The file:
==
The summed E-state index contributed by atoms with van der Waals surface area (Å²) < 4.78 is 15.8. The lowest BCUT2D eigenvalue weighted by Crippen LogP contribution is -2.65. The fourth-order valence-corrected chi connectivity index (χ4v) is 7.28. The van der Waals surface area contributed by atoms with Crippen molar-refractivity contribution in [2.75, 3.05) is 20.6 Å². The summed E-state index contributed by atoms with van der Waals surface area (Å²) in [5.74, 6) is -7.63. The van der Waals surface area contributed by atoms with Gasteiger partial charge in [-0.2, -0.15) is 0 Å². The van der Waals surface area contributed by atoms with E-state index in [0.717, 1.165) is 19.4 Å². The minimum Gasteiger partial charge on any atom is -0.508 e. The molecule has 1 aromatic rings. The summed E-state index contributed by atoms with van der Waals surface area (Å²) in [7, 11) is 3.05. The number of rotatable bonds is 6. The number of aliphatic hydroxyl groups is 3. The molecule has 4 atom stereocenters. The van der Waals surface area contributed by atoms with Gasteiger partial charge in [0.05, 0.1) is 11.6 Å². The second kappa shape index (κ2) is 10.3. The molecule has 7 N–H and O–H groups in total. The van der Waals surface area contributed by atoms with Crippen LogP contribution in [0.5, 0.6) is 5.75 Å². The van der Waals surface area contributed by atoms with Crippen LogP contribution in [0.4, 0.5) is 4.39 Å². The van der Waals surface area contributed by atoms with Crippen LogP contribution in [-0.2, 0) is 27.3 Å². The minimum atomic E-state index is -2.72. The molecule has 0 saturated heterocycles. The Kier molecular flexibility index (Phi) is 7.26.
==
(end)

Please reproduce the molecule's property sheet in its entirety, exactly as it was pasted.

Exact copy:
The summed E-state index contributed by atoms with van der Waals surface area (Å²) < 4.78 is 15.8. The lowest BCUT2D eigenvalue weighted by Crippen LogP contribution is -2.65. The fourth-order valence-corrected chi connectivity index (χ4v) is 7.28. The van der Waals surface area contributed by atoms with Crippen molar-refractivity contribution in [2.75, 3.05) is 20.6 Å². The summed E-state index contributed by atoms with van der Waals surface area (Å²) in [5.74, 6) is -7.63. The van der Waals surface area contributed by atoms with Gasteiger partial charge in [-0.2, -0.15) is 0 Å². The van der Waals surface area contributed by atoms with E-state index in [0.717, 1.165) is 19.4 Å². The minimum Gasteiger partial charge on any atom is -0.508 e. The molecule has 1 aromatic rings. The summed E-state index contributed by atoms with van der Waals surface area (Å²) in [7, 11) is 3.05. The number of rotatable bonds is 6. The number of aliphatic hydroxyl groups is 3. The molecule has 4 atom stereocenters. The van der Waals surface area contributed by atoms with Gasteiger partial charge in [0.05, 0.1) is 11.6 Å². The second kappa shape index (κ2) is 10.3. The molecule has 7 N–H and O–H groups in total. The van der Waals surface area contributed by atoms with Crippen LogP contribution in [0.5, 0.6) is 5.75 Å². The van der Waals surface area contributed by atoms with Crippen LogP contribution in [0.4, 0.5) is 4.39 Å². The van der Waals surface area contributed by atoms with Crippen LogP contribution in [-0.2, 0) is 27.3 Å². The minimum atomic E-state index is -2.72. The molecule has 0 saturated heterocycles. The Kier molecular flexibility index (Phi) is 7.26.